How to use Secrets of Charleston 20s?
Once you have picked the chapter, please go chronologically - the way I placed the videos for you. I thought it through. I have built my explanations and the material within a chapter in a progressive way. "Chapter VIII: Dizzy Moves" is an exception. There you get a collection of independent videos, where I teach you flash moves, flaps, slaps and so on.
Where to start in Secrets of Charleston 20s online dance course?
I recommend to start with Chapter I: Twist Recipe for everyone to get your 20's Charleston technique in place, understand how the body works. 20's Charleston is all about twists. Once you get it in your body, success will be guaranteed.
After you practiced Twist Recipe you can go ahead and jump to any of the chapters between Chapter II & V or just follow the order I prepared for you. This will enrich your vocabulary of 20s Charleston moves. Always go back to review Twist Recipe chapter because it is the fundamental building block of the dance and style. Remember, once in the chapter, follow chronology of the videos.
The last 3 chapters are about so called flash steps. For instance, the "Chapter VI: Black Bottom Cow Tail & Chapter VII: Slides Filling" are technically quite challenging. Make sure to first establish your basics before going into technically challenging movements.
"Chapter VIII: Dizzy Moves" is a candy box of spicy, eccentric dance moves. You can randomly pick a move from the collection for your practice and include in your dance as a flash step. The dance cannot consist of just flash moves glued together, so make sure to have your ways around first (check Chapters I to V).
Secrets of Charleston 20's Table of Content
Chapter I: Twist Recipe
In this chapter you'll get to know and experience the fundamental building block of 20s Charleston - twists and the Charleston body. You will discover what is a body state, feel, style and posture in when dancing the 20s specifically. And discover the technique and different patterns of the main component of the style, which is twist. Forget that you were ever walking parallel, every step is a twist in 20s Charleston. In a step-by-step manner we will ensure that your twists are fluid and fast.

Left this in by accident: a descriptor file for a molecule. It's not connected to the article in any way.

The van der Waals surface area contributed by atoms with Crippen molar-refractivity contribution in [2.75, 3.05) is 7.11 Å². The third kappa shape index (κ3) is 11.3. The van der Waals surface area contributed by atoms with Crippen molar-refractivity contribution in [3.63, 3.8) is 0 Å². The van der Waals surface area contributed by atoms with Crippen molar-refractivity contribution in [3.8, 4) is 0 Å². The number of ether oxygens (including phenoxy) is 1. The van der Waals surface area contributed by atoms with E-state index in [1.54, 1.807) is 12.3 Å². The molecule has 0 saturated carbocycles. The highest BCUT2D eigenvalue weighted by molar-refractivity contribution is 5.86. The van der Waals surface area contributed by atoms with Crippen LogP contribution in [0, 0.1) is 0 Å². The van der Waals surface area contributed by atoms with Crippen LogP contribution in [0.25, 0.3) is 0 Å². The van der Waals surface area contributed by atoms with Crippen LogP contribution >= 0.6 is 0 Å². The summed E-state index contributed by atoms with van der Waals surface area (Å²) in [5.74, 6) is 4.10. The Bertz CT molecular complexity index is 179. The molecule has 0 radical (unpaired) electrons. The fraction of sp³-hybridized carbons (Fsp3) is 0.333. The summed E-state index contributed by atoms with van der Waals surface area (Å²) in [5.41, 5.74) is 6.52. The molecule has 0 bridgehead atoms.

For me, 20’s Charleston is about sparkling sharpness in the middle of mindless chaos of dance madness. Twist is the way to walk, live and think in 20s Charleston
- Twists & Charleston Body + demo
- Moving around with Twist + demo
- Butterfly Twist + demo
- Side Skippin’ + demo
- Twists & tips
- Twists on Fire
Chapter II: Fall off the log Tricks
In this chapter you will uncover on one of the great 20s Charleston and solo jazz steps – Fall(ing) off The Log. Falling-off-a-log is as well described as a step similar to Buffalo tap dance step but with a leaning pause added). It is a so- called travel step. The main rhythmic idea of the step is accentuating the backbeat on the kick. In that moment the whole body gravitates to the ground. The art of mimicry and imitation is strongly developed in black dances.
What is it and how to bring it to life? Add simple changes like: twisting the step and playing with the type of kick so that the step can travel through era’s – from ragtime to swing.
- Black Bottom Twist
- Double Kick
- Kick Ball Change
Chapter III: Suzy Q
In this chapter you will be introduced to Susie Q, Suzie Q or Suzy-Q and it's variations. It is a vernacular dance step, with a shuffling and sliding step (as well performed in tap) that was introduced at the Cotton Club in 1936. The origin of the name “Suzie Q” is uncertain. There is a the reference to the name in the 1936 song Doin’ the Suzie-Q by Lil Hardin Armstrong.
- How to?
- Swing the 8th
- Break with Shuffle